July 14, 1996

25 Years Ago

Blount Denied County Backing – Gordon Blount, president of B.J.N. Enterprises, would-be developers of an airport-industrial park complex in Carroll county, failed in a bid Thursday to get a firm commitment of county backing despite what he thought was an earlier endorsement. The county commissioners told Blount Thursday that they were interested in developing an airport in the county, but that they would not give Blount support in his project because they had not investigated possible county development. The commissioners told the airport developer that they could not give anyone a “free hand.” In the company’s prospectus, the company stated, “It is to be noted that local county officials have already voiced their support of this project.” Blount told the commissioners he was under the impression after meeting with them the first time that the county was interested in his proposal, rather than developing county-owned land for use as an airport. He said he was surprised a month ago when commissioner John D. Meyer went on local radio and said the county intended to develop it’s own
land for an airport. Blount said that because of this announcement his company had been unable to sell sufficient stock to proceed with their plans. The commissioners said earlier, and repeated yesterday, that they would be unwilling to allow private interests to control an airport facility in the county because the county could lose the facility. They did say they would like to lease county land to private interests to operate the airport as a “fixed base operator.” Democratic Advocate July 15, 1971.

50 Years Ago

To Collect World War II Records – Historical Society of Carroll county has begun the collection of World War II records for Carroll county, Dr. Nelson B. Lasson, Director of the Maryland War Records Division announced. This group is acting as the county representative for our statewide agency. Dr. Arthur Tracey is heading the local project. Within the next few weeks, Dr. Lasson said, “the heads of each bureau, division or department of the county government will be asked to fill out questionnaires which, on completion, will show both the contributions of the county to the war and the effects of the war upon the county’s normal activities. Such records form an important phase of the story of Maryland in World War II which will be of vital interest to the future scholar. “Moreover, such leading figures in the counties, as presidents of colleges, superintendents of hospitals and nursing schools and historians or commanding officers of National Guard units will be approached for information by members of the local cooperating group,” the Director continued. “From these agencies and institutions, copies of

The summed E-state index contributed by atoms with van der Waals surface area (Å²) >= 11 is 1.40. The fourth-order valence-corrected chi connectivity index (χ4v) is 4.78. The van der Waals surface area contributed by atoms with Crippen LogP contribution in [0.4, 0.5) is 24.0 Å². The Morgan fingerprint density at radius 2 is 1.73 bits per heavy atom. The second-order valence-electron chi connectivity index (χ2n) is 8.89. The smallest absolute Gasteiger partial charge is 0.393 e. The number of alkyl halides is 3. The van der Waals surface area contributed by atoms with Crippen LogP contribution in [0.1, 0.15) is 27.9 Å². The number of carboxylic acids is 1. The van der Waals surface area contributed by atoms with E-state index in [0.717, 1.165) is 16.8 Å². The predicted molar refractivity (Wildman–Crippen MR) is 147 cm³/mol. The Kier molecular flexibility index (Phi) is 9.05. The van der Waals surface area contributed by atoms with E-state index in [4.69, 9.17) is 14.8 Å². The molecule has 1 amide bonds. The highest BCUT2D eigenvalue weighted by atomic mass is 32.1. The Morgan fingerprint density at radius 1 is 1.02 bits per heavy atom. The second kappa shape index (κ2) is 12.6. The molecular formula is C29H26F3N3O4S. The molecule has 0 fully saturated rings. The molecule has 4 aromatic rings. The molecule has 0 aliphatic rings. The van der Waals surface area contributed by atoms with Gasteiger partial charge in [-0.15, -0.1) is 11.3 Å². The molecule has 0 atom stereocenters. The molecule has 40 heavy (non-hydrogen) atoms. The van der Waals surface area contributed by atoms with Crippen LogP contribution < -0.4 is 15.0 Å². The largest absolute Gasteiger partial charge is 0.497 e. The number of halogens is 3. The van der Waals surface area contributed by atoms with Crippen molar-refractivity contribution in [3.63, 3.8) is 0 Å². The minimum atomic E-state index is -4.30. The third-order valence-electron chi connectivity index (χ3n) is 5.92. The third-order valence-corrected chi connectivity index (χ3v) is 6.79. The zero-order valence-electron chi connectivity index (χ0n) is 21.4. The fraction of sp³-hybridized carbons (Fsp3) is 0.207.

periodic reports issued during the war years, of special war projects, and of any available photographs of war activities will be urgently solicited in addition to the information supplied by thequestionnaire.” Democratic Advocate, July 12, 1946.

75 Years Ago

Four Stills in Church – Four stills, a quantity of corn whisky and 150 gallons of mash were seized by police officers Tuesday morning in the Disciples of Christ Church (colored). Deacon Willie Brown, in whose room the distilling was being carried on, was arrested. Brown admitted in police court that for $25—into the taking of which, he said, he had been tempted by the devil—he had allowed one Henry, also colored, to make use of his room in the church for moonshining. He denied, however, that he had taken part in the making of the whisky. When the officers raided that still the deacon hid under the church. In order to give him an opportunity to bring the mysterious Henry to Court Police Justice Simmons continued the case until Friday. Union Bridge Pilot, July 8, 1921.

100 Years Ago

Noise at New Windsor – Probably in all the past history of New Windsor there has never occurred another occasion when the town was the scene of such pandemonium-like racket and noise as prevailed there for several hours Tuesday night. The event was a chalithumpian serenade given by several hundred people to George L. Stocksdale of the Westminster bar, and his bride. Mrs. Stocksdale, before her marriage, which occurred a week ago at the Hotel Rennert, in Baltimore, was Mrs. Eliza Jane Smith, widow of William T. Smith, a former prominent citizen of New Windsor, an ex-member of the House of Delegates and of the Orphans’ Court bench of this county. The sound of the calithumpian was heard miles away, and its duration appeared endless, although it only continued about three hours. Every imaginable device that could add to the din was employed, and to the uninitiated it seemed as if bedlam had broken loose in reality. The performance was varied by a blockade of vehicles stacked together in such a manner as to obstruct the highway, and was concluded with half an hour’s continuous shrieking of the steam whistle of a traction engine, brought on the ground to swell the melody of tin horns, trombones, horse fiddles, gongs, human yells and the like. American Sentinel, July 4, 1896.